Getting Lost in a Great Novel

What could be better than curling up with a book and a hot cup of tea? After looking through photographer Joel Robison’s portfolio, it seems like nothing could compare. The Canada-based photographer, aka boywonder, appears to have a love affair with literature that reads (a little pun intended) through his work. There are a bevy of books that are at the forefront of his shots, working as props, scenery, architecture, and subjects.

In addition to books, Robison utilizes coffee mugs and teacups brilliantly. Whether indoors or outdoors, there is a homey presence that is associated with books and hot beverages. In a most impressive way, Robison manages to translate that cozy appeal with surreal imagery. The photographer’s vivid imagination shines through his images that seem to be heavily influenced by fictional tales. (If you look through the entirety of his portfolio, there are a number of visuals that are clearly inspired by Harry Potter.) Robison plays with size ratio and brings fantasy to life. Even in his series of works that don’t feature books or cups, there is a welcoming amalgamation of dreams and magic.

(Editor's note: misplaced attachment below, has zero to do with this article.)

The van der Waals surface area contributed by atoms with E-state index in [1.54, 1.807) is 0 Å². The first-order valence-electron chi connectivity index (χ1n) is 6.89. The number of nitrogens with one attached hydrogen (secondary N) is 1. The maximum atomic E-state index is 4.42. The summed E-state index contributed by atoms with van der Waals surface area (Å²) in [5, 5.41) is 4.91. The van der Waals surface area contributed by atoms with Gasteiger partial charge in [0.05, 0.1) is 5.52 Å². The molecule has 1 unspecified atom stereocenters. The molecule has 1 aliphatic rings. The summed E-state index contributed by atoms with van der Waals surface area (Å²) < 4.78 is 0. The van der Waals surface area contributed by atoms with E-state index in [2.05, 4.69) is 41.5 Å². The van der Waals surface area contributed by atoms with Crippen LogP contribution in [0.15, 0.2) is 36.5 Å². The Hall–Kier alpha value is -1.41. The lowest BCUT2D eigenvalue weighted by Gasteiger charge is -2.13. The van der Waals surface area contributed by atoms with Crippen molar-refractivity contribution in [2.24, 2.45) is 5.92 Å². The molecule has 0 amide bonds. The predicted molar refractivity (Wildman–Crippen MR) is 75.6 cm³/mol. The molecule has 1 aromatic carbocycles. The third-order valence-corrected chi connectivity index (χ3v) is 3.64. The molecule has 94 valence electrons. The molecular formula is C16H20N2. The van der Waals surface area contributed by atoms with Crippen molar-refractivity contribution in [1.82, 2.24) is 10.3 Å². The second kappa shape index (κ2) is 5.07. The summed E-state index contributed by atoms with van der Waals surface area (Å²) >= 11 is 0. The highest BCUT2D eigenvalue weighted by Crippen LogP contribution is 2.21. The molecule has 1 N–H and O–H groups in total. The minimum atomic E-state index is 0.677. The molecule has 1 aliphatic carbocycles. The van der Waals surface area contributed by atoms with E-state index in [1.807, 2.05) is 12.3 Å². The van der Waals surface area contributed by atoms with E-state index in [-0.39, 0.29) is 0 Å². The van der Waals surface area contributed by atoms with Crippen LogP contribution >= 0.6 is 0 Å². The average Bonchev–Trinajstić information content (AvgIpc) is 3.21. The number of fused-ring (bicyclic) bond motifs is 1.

Joel Robison’s Flickr
via [Lustik]

December 2, 2016

Sexy French Farmers Pose for Shirtless 2017 Calendar

Last year, the holiday season was set ablaze by France’s Pompiers Sans Frontières (Firefighters Without Borders) and their sizzling, stripped-down calendar. Shot for a good cause by renowned Paris-based fashion photographer Fred Goudon, the risqué calendar proved to be a popular Christmas gift—both in France and abroad. In keeping with tradition, Goudon has photographed a new crop of au naturel pin-up models for his 2018 edition: French farmers.

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December 1, 2016

Meticulous Landscape Paintings Beautifully Represent Intangible Emotional States

Artist Crystal Liu intimately ties her emotional states to beautiful abstract paintings. In large-scale works, she constructs landscapes that are metaphors for the intangible forces that drive us. Visually, elements of the Earth and sky are the actors for the feelings we cannot easily imagine. Together, the sun, mountains, and more depict “narratives of conflict, entrapment, longing, and precarious hope.” These symbols allow Liu to seem removed, yet make the pieces deeply personal.

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